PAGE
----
You argue strong climate action could increase growth. Yet EU politicians have started talking about balancing their budget and not spending too much. French president Emmanuel Macron has pushed through an unpopular pension age increase. German finance minister Christian Lindner has been pushing for a return to strict budgetary rules in Europe. Are we entering a new phase of austerity?

I wouldn't call spending cuts austerity in the usual macroeconomic sense, but obviously, the cutbacks will be painful for ordinary people. On the other side, corporate shares have gone way up. We should be taxing windfall profits, either to tamp down prices or to protect those who are adversely affected by it.

People are faced with higher living costs. At the same time, we have to fight climate change. You can ask a lot from people if there is a sense of shared sacrifice. But you will destroy social solidarity if you ask one group to sacrifice while the other group enjoys a bonanza.

Macron's argument that we need social cutbacks to pay for these things is not persuasive. The political difficulties he's facing are because he appears to be breaking the social contract. I am shocked that there is not more sensitivity to this among politicians.

You mention profits. In recent months central bankers have started to acknowledge that historically high corporate profits have been a dominant driver of inflation. But have been somewhat reluctant to talk about it. What do you make of it?

Oh yeah, that's a lot of it. There was a real scarcity of fossil fuels which led to windfall profits. And the other aspect is the supply bottlenecks associated with the pandemic, which allowed big firms to take advantage of their market power by increasing prices.

And that won't be solved by raising interest rates. In fact, raising interest rates will exacerbate bottlenecks by encouraging firms to focus on short-term profits instead of expanding supply.

So they see corporate profits increasing, but market power is not part of their portfolio. And they lack an instrument to do anything about it, so they decide to live with the world as it is. But then, every time wages go up, central bankers say: 'Oh, we'll have to tighten the labour market and create more unemployment.' Clearly, that's the wrong model.

Why do they keep following that script?

The real flaw of central bankers is their excessive zeal for keeping inflation down. One of the things that has disturbed me is that some central bankers seem to think that what is driving inflation is wages. That's obviously not the case.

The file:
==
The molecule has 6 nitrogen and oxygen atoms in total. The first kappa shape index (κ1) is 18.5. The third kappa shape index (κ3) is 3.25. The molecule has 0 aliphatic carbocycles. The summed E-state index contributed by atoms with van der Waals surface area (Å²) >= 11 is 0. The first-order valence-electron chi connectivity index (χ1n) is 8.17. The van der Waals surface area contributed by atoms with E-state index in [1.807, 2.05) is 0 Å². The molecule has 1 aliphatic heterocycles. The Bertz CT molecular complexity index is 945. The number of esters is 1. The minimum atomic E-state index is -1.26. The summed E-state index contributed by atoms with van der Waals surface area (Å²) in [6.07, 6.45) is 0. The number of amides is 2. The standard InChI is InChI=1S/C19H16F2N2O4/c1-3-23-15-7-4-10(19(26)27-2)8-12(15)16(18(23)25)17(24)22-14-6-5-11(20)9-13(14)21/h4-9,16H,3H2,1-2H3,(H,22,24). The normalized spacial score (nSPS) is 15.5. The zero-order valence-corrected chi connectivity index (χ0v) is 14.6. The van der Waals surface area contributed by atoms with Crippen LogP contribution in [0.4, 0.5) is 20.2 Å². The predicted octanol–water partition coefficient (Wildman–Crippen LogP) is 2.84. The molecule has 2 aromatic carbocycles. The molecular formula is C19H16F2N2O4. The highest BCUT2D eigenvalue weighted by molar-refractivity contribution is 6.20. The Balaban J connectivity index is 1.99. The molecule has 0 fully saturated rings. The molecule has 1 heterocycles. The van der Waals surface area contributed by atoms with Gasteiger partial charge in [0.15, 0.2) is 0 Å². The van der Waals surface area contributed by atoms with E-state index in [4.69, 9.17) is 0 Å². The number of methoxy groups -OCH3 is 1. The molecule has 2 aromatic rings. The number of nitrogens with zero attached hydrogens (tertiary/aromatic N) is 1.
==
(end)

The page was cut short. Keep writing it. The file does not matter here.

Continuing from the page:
Real wages are lower in most countries now than before the crisis because prices have risen faster than nominal wages. Labour as a share of the economy has been going down for decades, and now it's decreasing drastically.

Now, the profits have already been made. Corporations and shareholders will come out of this a lot wealthier. We have to accept that. Looking forward, we should institute a windfall tax and capital tax to prevent it from happening again. My worry is this excessive zeal to squash labour is not helping.

Explain how profits and wages relate

The stagnation of wages is the flipside of the increase in profits. Wages don't have to translate into higher prices if corporate markups come down. And markups are unusually high, so we should demand that they come down.

The EU implemented a windfall tax on fossil fuel companies last year. How do you rate its success?

It has simply been insufficient. The windfall tax has had too many exemptions. Some of the traders that made windfall profits were exempt. Some people bought gas contracts at low prices, then sold them at a high price and made a large profit.

They undertook some risk, and I think they should get some reward. But no one anticipated what has happened with the war. If you add a tax of 70 percent of those windfall profits, they would still be well off.

Ordinary people face a higher cost of living or have to work for a large number of years. Again, this is an example of a violation of the social contract because, take France. The reform of the retirement age especially affects blue-collar workers who enter the workforce when they are younger, while the wealthy enter the workforce later and are not affected as much.

And as these social cuts are happening, corporate profits are getting larger and larger. Many seem to find this arrangement unacceptable. I think rightly so.

Stiglitz will discuss economic policy that is future fit on Wednesday (17 May) at 09:30 am.